The $35 billion SEA 5000 Future Frigate program promises to be a boon for the SA economy – and training and employment opportunities in the State.
Flinders University, which last month signed a research and development MOU agreement with BAE Systems Australia, congratulated the company for its successful bid today (announced 29 June 2018), with much of the design and construction in South Australia promising to open up hundreds of new opportunities for graduates from the university and VET sectors.
With the competition intense and all contenders outstanding global shipbuilders, Flinders looks forward to working closely with BAE and its partners to help train the shipbuilding workforce of the future.
This will include training and use of the latest advanced manufacturing technologies and state-of-the-art training facilities at the Tonsley Manufacturing Innovation Hub, along with a range of other research and training collaborations.
Under the recently signed Memorandum of Understanding (MOU), Flinders University will have access to BAE Systems’ digital shipbuilding tools, processes and methodologies and turn these into development programs to train the people who will build the Future Frigates and integrate the ships’ complex operating systems.
The research and development collaboration will have an emphasis on autonomous marine vehicles, a future technology that could greatly enhance Australia’s capability to detect and deter submarines.
Flinders University Vice-Chancellor Professor Colin Stirling says: “We congratulate BAE Systems for its successful bid for SEA 5000 and look forward to working collaboratively in support of the Future Frigate program.
“Projects like this will greatly accelerate South Australia’s efforts to generate highly skilled jobs and sophisticated manufacturing companies.
“We are committed to working with BAE to help build the skills and capability base necessary to ensure that Australia is able to fully leverage the employment and industry dividends that will flow from the Future Frigate project,” Professor Stirling says.
Flinders University’s Deputy Vice-Chancellor (Research) Professor Robert Saint, Defence Partnerships Director Mr Tony Kyriacou and the Director of Flinders’ Centre for Maritime Engineering Associate Professor Karl Sammut are in the UK in discussions with BAE and mutual partners.
The proposed fleet of nine highly-advanced frigates, the largest peace-time warship building program in Australian naval history, will transform the Royal Australian Navy’s and Australia’s sovereign shipbuilding capabilities.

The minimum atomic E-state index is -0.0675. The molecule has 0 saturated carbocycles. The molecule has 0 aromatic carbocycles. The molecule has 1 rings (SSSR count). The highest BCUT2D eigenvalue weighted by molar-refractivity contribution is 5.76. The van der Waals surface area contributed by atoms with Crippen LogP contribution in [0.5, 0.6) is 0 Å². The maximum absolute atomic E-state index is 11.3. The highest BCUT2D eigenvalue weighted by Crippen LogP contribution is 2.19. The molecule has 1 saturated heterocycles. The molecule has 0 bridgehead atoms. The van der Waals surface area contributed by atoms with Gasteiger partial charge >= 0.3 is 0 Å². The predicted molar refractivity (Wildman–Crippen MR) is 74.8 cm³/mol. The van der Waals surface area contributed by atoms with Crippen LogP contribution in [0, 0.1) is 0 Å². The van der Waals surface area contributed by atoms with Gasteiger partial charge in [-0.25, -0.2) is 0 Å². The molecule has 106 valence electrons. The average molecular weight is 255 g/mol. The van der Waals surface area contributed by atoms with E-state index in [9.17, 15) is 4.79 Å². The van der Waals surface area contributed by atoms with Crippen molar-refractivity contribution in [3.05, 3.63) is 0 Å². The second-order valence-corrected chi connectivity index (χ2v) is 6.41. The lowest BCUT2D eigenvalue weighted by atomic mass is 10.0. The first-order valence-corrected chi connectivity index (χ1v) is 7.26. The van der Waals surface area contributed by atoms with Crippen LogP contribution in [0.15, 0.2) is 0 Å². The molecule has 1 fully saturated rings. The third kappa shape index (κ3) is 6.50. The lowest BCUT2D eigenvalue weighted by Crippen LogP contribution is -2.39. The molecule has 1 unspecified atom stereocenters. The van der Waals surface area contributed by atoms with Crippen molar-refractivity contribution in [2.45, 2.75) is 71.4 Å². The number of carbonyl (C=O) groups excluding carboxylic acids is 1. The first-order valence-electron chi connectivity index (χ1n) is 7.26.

The new ships – called the Hunter Class – will be built in Australia using Australian steel, and signal a dramatic shift in both combat and industrial capability.
The Osborne Naval Shipyard and other facilities at Port Adelaide will be the focus of the program to replace the in-service ANZAC class frigates, with work commencing in 2020.
Beyond the ships’ construction, BAE Systems Australia and Flinders University will forge a new relationship that aims to train the shipbuilding workforce of the future, and develop new ways to provide enhanced capabilities.
In 2017, Flinders University became a member of BAE Systems Australia’s Joint Open Innovation Network (JOIN), a national initiative to drive research, development and innovation of defence technologies. The Joint Open Innovation Network will focus on activities to support the upgrade of the Jindalee Operational Radar Network (JORN) and the development of future JORN and intelligence surveillance reconnaissance capability.
Professor Stirling says Flinders University welcomes this important connections with BAE Systems.
“The opportunity to work with leading international partners is aligned with Flinders’ strategic priorities and we look forward to working collaboratively on research and training initiatives that are supporting Australia’s advanced manufacturing industry, furthering research and contributing to employment and economic growth,” Professor Stirling says.